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 Here are some of the most used but there are other more creative ways to remove bees depending on the location, size etc.


There is an initial $40.00 fee for inspection. 

This covers travel to site, time to observe the bees to determine they're intent, size, location in structure, entrances etc. , a general customer education and discussion of options for your situation.


Option A: -  is "extermination", You can have an exterminator poison the bees, risk spreading colony collapse to other hives, and leave 50,000 dead bees in your wall. The rotting smell won’t last more than a month at the most, but the comb and honey left behind will attract ants, wax moths, and mice. When July & August comes, you may notice honey seeping through your walls. Plus once the extermination process has begun most Beekeepers will not want the bees.The bees, comb and honey are all now contaminated. 50% of the time extermination is not successful. (Based on the calls myself and other Beekeeper’s get). The Queen and a few bees weren’t killed and she starts laying again.


Option B: - A “cut-out”, this is where where a section of the walls, etc. are removed to allow the removal of the Bee Colony. Most of the time a cut-out can be accomplished in a day. This is usually the best option over-all. This is a job by job basis depending on the level of difficulty. Minimum $300.00 to start an exterior "cut out" and $40.00/hr. after the first hour.

Minimum $400.00 for an interior or second story "cut out" and $60.00/hr. after the first hour. These prices may be negotiable under certain circumstances.  


Option C: - Is a “trap out”, we first seal all the entrances to the hive in the wall, except one. Then we cover the one left open with a long, funnel-shaped screen. Bees will come out of the cone on their foraging trips, but when they come back home they won’t be able to find their way back into the hive.Near the end of the cone we put a hive box with frames of food and brood, (cells with eggs and larvae). When the foragers can’t find their way back into the hive inside your house, they will give up and join the secondary hive box. It takes a long time because you have to wait for the colony’s full cycle to turn. Approximately 25 days. First the foragers and drones will end up in the hive box, but then the brood that’s already in your wall have to hatch and develop to foraging stage before they’ll be ready to fly out and end up joining the secondary colony. The food stores will start to deplete in the hive and eventually the Queen and other’s will have no choice but to leave.This could take around 4 months to complete.The cost will be a fee to cover the setting up of the hive, $100.00-$200.00 depending on level of difficulty, cost of the inspection trips. About twice a week, & will depend on the distance I have to travel. Usually about $40.00/week. Once the colony in your wall has failed, the bees adopted into the secondary colony will have no loyalty to it. What about all that pest-attracting honey mentioned above that’ll still be inside the house?” You asked. At that point you have the option to allow us to we remove the one-way cone and let the bees go back inside your house. The bees in the new box will fly into your walls and rob out every last bit of honey and most of the wax transferring it to the new colony. They’re thorough! Because there’s no telling where inside your house the hive is, this is the only way to leave your place clean inside without demolition.  There is a risk that the bees or another swarm could re-enter the space during this time. However this has never happened to anyone I know who have used this method.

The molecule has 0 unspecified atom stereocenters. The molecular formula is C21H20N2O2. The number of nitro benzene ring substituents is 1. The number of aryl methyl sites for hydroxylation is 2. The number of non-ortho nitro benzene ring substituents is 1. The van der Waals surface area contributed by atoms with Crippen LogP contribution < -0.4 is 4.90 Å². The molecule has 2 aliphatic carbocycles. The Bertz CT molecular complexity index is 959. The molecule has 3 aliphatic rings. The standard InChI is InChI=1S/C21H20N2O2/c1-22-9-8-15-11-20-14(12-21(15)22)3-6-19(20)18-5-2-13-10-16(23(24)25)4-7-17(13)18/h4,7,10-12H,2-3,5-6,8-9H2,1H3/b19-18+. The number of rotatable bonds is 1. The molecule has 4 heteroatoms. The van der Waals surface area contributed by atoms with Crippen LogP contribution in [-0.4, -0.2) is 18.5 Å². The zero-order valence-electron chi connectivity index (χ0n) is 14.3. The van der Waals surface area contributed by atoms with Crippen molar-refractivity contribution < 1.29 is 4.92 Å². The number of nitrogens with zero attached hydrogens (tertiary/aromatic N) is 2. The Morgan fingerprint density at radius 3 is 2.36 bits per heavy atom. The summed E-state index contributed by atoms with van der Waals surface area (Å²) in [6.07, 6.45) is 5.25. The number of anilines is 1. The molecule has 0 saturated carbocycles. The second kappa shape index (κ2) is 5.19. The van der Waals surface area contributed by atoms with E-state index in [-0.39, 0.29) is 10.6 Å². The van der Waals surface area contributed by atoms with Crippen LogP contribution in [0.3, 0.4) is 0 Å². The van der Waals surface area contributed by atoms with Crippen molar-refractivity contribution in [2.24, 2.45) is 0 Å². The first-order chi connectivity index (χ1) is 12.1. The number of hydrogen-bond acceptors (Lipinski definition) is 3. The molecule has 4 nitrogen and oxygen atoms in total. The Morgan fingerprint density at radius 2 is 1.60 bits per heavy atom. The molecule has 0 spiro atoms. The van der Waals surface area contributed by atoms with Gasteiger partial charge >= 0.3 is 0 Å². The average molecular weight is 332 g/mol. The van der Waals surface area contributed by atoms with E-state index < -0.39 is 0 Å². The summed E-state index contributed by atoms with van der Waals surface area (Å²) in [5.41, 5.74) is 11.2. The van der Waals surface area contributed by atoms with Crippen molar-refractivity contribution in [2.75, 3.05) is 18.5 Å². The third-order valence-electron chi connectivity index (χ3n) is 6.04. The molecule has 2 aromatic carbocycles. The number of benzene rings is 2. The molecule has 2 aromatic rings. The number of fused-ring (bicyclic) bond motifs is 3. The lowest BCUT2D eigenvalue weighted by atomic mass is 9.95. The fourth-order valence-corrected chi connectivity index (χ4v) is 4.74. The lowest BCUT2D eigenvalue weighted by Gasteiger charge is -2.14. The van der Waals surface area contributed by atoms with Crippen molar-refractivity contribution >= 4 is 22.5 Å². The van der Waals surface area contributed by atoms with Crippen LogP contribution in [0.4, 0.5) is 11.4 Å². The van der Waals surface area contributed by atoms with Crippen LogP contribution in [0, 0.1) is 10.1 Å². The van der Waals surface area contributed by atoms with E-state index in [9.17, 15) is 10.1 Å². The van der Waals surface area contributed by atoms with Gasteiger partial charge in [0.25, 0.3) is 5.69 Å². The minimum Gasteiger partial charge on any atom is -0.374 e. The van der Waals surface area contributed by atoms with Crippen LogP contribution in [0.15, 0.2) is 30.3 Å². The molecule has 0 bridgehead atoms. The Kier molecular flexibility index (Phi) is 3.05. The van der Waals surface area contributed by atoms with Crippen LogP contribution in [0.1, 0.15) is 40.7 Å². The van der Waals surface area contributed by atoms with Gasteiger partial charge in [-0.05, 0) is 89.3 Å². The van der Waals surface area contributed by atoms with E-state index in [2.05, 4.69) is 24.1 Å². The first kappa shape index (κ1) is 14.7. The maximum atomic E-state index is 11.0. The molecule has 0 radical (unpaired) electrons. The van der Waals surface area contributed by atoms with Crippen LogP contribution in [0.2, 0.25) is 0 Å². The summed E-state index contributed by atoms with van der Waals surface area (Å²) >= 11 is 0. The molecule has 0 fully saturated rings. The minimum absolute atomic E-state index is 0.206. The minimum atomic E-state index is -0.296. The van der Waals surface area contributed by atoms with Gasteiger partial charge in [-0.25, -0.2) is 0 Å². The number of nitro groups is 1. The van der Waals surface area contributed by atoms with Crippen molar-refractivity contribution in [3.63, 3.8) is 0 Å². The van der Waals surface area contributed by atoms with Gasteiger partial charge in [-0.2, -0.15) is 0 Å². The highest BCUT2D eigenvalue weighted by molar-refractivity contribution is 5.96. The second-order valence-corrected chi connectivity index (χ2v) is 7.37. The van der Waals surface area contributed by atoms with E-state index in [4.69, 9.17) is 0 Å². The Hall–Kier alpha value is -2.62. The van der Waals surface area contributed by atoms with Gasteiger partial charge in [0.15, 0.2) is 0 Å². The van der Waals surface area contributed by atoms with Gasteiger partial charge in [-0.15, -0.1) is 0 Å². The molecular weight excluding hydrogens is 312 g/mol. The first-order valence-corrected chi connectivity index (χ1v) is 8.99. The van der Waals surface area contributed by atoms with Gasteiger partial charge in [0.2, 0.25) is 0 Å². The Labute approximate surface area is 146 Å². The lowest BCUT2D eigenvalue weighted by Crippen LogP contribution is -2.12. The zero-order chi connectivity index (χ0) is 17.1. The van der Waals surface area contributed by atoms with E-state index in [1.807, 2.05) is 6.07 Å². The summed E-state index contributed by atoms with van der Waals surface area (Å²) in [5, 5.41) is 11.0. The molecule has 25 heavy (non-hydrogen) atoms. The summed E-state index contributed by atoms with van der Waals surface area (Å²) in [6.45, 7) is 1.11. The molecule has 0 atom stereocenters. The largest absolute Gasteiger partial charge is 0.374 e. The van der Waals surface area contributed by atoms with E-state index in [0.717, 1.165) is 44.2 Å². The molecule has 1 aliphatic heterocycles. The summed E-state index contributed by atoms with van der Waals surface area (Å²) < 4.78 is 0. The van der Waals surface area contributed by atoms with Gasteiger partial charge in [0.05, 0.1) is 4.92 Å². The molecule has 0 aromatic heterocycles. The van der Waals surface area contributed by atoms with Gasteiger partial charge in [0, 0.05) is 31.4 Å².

Option D: Is a “Forced abscond”, this involves smoke special oils trap and other methods to force the bees to run. This also can be time consuming but usually done in a day.$100.00 to start procedure and $40.00 an hour until finished. 


Again, level of difficulty is a key factor and jobs are subject to "special circumstance" fees. Such as attics, chimneys, confined entry etc. Some jobs may require renting special equipment such as a man lift/scissor lift and or permit fees etc.